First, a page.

Online Biology Courses


This review of literature provides some insights into managing and designing an introductory biology course; both online and offline. Findings are categorized into (1) student-instructor ideal ratio, (2) student outcomes in online vs. face-to-face biology courses, (3) student performance related to the class size, (4) gender bias and (5) pedagogy. Please click here to see the detailed list of references and bibliographies.

Summary of Research

Student-Instructor Ideal Ratio

  • Of the few, one empirical study found out online teaching demanded a minimum of 14% more time than traditional instruction, most of which was spent presenting instructional content. The ideal traditional class size was 17 students while the ideal online class size was 12 students (Tomei, L, A., 2006).
  • Orellana (2006) reported that (a) instructors described their online courses as highly interactive, (b) the actual class size of the online courses was 22.8 while (c) a class size of 18.9 was perceived as optimal to better achieve the course’s actual level of interaction. Also, (d) a class size of 15.9 was perceived as optimal to achieve the highest level of interaction.
  • Researchers at Boise State University conducted a survey asking what faculty considered to be the ideal class size for an online course (Lowenthal et al., 2018). Responses ranged from 10-15 students to 51 or more students (see Table 4). The three most frequently selected responses were 21-25 students (21.7%), 31-35 students (15.2%), and “There is no ideal class size” (13%).

Student Outcomes in Online vs. Face-to-Face Biology Courses

  • Diane (2013) investigated student success and perceptions of course satisfaction in face-to-face, hybrid, and online sections of introductory biology class. Students enrolled in online courses showed higher final course grades than those in F2F or hybrid sections; students enrolled in online sections also had a significantly higher attrition rate.
  • Reece and Butler (2017) investigated if the replacement of the traditional face-to-face laboratory experience with virtual laboratories could influence students’ content knowledge, motivation to learn biology, and overall course performance. Analyses revealed no significant differences between STEM students in the face-to-face and virtual laboratories in learning gains on the content test and final course grades. A conclusion from the study is that virtual laboratories may offer an affordable alternative to resource intensive face-to-face laboratories in large-enrollment Biology I courses.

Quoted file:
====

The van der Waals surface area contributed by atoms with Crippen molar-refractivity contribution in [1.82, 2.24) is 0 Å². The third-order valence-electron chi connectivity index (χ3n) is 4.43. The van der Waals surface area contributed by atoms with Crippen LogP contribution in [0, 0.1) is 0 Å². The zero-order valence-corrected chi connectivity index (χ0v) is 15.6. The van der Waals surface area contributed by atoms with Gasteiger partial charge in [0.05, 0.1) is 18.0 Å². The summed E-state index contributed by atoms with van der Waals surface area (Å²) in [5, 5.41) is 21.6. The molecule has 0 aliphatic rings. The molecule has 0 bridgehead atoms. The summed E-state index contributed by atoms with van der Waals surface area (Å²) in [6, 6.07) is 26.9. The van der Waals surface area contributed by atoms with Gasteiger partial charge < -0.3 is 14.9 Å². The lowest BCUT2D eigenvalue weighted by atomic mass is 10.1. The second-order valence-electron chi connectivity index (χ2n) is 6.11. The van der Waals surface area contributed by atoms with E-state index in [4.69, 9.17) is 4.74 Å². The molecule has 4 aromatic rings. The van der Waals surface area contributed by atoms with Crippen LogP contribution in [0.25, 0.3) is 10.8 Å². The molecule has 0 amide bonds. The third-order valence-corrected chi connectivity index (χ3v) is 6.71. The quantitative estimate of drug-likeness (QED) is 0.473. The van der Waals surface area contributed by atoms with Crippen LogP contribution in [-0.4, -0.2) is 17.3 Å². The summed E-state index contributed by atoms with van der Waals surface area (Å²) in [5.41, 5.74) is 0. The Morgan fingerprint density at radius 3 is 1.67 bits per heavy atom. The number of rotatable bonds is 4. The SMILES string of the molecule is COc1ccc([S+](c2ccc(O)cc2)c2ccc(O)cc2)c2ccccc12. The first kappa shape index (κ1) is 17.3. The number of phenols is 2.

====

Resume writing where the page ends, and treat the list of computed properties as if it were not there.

Student Outcomes in relation to the Class Size

  • revealed no significant differences between STEM students in the face-to-face and virtual laboratories in learning gains on the content test and final course grades.
  • In a six-year review of student success in a biology course using lecture, blended, and hybrid methods, Gonzalez (2014) found that the highest success rates for students were with the blended method, followed next by the hybrid method, and then by the lecture method.
  • The effect of class size on students’ final grades diminishes as the class size increases. These findings suggest that a larger impact on student performance could be attained by further trimming enrollment in small classes rather than by reducing class size overall (Johnson, I. Y., 2010).
  • Despite the efforts by students and instructors, increased class size had a significant negative relationship with perceived student learning (Walker, Cotner, & Beermann 2011).

Gender Bias

  • Eddy, Brownell, and Wenderoth (2014) found that females consistently underperform on exams compared with males with similar overall college grade point averages in introductory biology courses. In addition, although females on average represent 60% of the students in these courses, their voices make up less than 40% of those heard responding to instructor-posed questions to the class, one of the most common ways of engaging students in large lectures.


  • Students who used instructor-created videos achieved significantly higher scores (9.4%, or 2/3 of a standard deviation) than those used the class-captured lecture videos (Walker, Cotner, & Beermann, 2011).
  • The use of online interactive modules called “MathBench Biology” improved students’ quantitative skills that were independent of previous math course work. Students also showed increased comfort with solving quantitative problems, whether or not they ultimately arrived at the correct answer (Thompson et al., 2010).
  • Using class exercises that integrated prerequisite math skills achieved greater gains on integrated math/biology items (Hester, Buxner, Elfring, & Nagy 2014).
  • The use of authentic research assessments in biology labs showed a significant increase in students’ understanding of the nature of authentic research and critical thinking (Gasper & Gardner, 2013).
  • The use of both constructed-response and multiple choice questions helped students significantly improve students’ critical thinking skills (Stanger-Hall, 2012).
  • The use of daily online testing helped students achieve half a letter grade above previous semesters (Pennebaker, Gosling, & Ferrell, 2013).
  • The use of collaborative testing resulted in higher test scores on quizzes/exams, whereas students performed no differently on cumulative questions (Leight et al., 2012).
  • Metacognitive intensive writing assessments showed significant improvement on post-exam assessment for students who engaged compared with their nonparticipating peers (Mynlieff et al., 2014).

A highly structured course design, based on daily and weekly practice with problem-solving, data analysis, and other higher-order cognitive skills improved the performance of all students in a college-level introductory biology class (Haak, HilleRisLambers, Pitre, & Freeman, 2011).A brief literature review of the topic

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